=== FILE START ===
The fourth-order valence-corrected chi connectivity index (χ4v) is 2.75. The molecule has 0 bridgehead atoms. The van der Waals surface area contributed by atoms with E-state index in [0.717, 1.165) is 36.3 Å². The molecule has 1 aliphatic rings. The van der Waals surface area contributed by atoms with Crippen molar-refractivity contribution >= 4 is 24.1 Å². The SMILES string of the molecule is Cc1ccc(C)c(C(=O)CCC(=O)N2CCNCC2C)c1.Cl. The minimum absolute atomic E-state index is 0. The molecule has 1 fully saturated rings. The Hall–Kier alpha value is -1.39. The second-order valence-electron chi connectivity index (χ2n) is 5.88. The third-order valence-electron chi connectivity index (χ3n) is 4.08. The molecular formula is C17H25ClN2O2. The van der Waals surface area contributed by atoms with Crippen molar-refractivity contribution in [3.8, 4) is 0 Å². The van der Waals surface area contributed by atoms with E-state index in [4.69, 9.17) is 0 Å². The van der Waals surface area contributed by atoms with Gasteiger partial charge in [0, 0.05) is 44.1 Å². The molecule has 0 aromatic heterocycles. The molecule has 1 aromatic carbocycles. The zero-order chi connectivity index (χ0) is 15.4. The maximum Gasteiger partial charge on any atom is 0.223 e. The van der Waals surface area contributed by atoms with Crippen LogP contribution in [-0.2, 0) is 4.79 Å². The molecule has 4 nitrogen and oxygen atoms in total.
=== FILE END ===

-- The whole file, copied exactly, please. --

The fourth-order valence-corrected chi connectivity index (χ4v) is 2.75. The molecule has 0 bridgehead atoms. The van der Waals surface area contributed by atoms with E-state index in [0.717, 1.165) is 36.3 Å². The molecule has 1 aliphatic rings. The van der Waals surface area contributed by atoms with Crippen molar-refractivity contribution >= 4 is 24.1 Å². The SMILES string of the molecule is Cc1ccc(C)c(C(=O)CCC(=O)N2CCNCC2C)c1.Cl. The minimum absolute atomic E-state index is 0. The molecule has 1 fully saturated rings. The Hall–Kier alpha value is -1.39. The second-order valence-electron chi connectivity index (χ2n) is 5.88. The third-order valence-electron chi connectivity index (χ3n) is 4.08. The molecular formula is C17H25ClN2O2. The van der Waals surface area contributed by atoms with Crippen molar-refractivity contribution in [3.8, 4) is 0 Å². The van der Waals surface area contributed by atoms with E-state index in [4.69, 9.17) is 0 Å². The van der Waals surface area contributed by atoms with Gasteiger partial charge in [0, 0.05) is 44.1 Å². The molecule has 0 aromatic heterocycles. The molecule has 1 aromatic carbocycles. The zero-order chi connectivity index (χ0) is 15.4. The maximum Gasteiger partial charge on any atom is 0.223 e. The van der Waals surface area contributed by atoms with Crippen LogP contribution in [-0.2, 0) is 4.79 Å². The molecule has 4 nitrogen and oxygen atoms in total.